Summertime in Germany

Germany greeted my return last week with stifling 35C heat, an unwelcome upgrade to the pleasant 25C I had been enjoying on Canada’s best coast for the past month. I can handle 25C. Anything more however and I start to shut down, my body overheating like a dust-chocked computer (how’s that for poetic imagery, eh?). Just the other night I was off playing cards at a friend’s apartment in the top floor of a Nachkriegsgebäude. It must have been at least 40, if not 45C – the sweat dripping from our foreheads, sliding down our arms – a veritable sauna – and this all at midnight!

The heat plays havoc too with my attempts to throw off the jet lag resulting in rapidly taking one’s body violently from one side of the world to another by way of a 10 hour flight and a time difference of 9 hours. Between the heat and the jet lag I find myself absolutely wiped all morning and into the early evening, when the slightly falling temperature coincides with a burst of wakefulness, leaving me energized and unable to sleep until at least 2am.

In an effort to beat the heat the other day my roommate Luzian, his girlfriend, and I all went to a Badesee a 15 minute drive north of Trier. A Badesee is what the Germans might call a swimming lake, though I’d more call it a swimming hole, at least this one. To my Canadian sensibilities it more represented a rather large and rather brownish pond unceremoniously dug out of a farmer’s field. Don’t get me wrong, it was exceedingly pleasant, especially given the vineyard-covered hillsides encircling our little valley, with massively tall bridges carrying the Autobahn from one hilltop to another. I welcomed the chance to swim even if the water dried sticky on one’s skin.

The Badesee

The Badesee or Swimming Hole

Autobahn bridges encircle the shallow valley

Autobahn bridges encircle the shallow valley

An aging dyed-blond Baywatch-extra stood guard with something of a David Hasselhof about himself, his hands firmly placed on his hips. He hiked up his red swimshorts as he surveyed the swimmers, then retired to a lawn chair next to the two military surplus medic bunkers-turned lifeguard shelter where he could occasionally cast a glance to make sure everything was as orderly as it ought to be.

The medic containers

The medic containers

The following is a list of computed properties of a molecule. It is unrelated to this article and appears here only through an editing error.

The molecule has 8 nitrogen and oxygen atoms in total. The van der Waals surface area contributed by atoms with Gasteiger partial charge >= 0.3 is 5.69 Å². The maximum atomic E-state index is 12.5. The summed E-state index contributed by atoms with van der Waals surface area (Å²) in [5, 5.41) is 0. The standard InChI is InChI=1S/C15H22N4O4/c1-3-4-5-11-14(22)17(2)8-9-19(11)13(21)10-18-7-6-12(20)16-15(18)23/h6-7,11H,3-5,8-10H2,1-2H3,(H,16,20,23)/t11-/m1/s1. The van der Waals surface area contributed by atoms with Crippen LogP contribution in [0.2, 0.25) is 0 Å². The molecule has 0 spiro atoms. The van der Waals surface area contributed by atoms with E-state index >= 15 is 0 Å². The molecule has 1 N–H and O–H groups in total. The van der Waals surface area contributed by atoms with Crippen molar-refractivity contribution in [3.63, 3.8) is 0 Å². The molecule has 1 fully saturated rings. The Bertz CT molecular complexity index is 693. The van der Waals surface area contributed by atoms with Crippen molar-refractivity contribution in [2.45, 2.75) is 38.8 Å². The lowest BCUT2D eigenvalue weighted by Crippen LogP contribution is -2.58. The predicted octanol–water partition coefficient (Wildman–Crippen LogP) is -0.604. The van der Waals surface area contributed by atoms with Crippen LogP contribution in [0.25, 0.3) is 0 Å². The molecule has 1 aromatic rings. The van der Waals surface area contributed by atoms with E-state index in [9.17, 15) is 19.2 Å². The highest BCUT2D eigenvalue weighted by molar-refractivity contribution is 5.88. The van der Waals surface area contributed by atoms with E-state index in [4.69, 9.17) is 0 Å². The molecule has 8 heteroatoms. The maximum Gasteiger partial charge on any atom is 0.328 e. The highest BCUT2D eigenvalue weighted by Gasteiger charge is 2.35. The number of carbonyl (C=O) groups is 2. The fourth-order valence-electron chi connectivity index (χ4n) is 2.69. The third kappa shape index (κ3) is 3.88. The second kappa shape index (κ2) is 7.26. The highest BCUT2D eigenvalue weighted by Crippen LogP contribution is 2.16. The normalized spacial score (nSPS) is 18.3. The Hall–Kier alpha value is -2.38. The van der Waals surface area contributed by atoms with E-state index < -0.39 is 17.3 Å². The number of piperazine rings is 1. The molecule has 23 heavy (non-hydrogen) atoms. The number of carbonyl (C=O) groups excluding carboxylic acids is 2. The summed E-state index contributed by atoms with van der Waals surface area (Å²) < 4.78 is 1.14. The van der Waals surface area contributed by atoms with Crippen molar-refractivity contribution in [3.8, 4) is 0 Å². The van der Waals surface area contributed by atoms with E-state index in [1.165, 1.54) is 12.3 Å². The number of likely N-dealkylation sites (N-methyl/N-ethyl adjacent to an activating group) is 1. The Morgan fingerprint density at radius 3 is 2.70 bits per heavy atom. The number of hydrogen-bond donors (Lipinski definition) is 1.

It all presented a very peaceful scene, broken only by a mother at the next set of towels over, calling out to her children in strong local dialect. “Dominic, fing dat Ding ma’, – Dominic, git dat thing there,” she shouted, “die Gelbe! – the yeller one!”  It was obviously time for them to go, and she could barely contain her lack of patience as Dominic faffed about getting around to retrieving the yellow float. Besides, Dominic was too busy waggling his eyebrows at the girls giggling with whom he had until just now been conversing on top of the large anchored inflatable raft.

The family packed up and left. I meanwhile laid back, and putting my arms behind my head, enjoyed the sun’s heat. Maybe it’s not that bad after all, eh? Besides, who knows how long it’ll last.


…oh. Well, let the job search continue!


About supertylor

British Columbian 20-something spending a(nother) year in Trier, Germany.
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2 Responses to Summertime in Germany

  1. The heat has been brutal! According to a news article, this is one of the 10 hottest summers ever! We live outside of Trier in a 3rd floor apartment….brutal heat but yes, gorgeous vineyard views and we are right next to the Mosel.

    • supertylor says:

      I maintain that the best time of year to visit the Mosel is either in May or September. That way you get all the beauty of the fresh greenery in May, or the first autumn rainfalls in September. This time of year? Forget it. I’m with you – summer? Bah, humbug!

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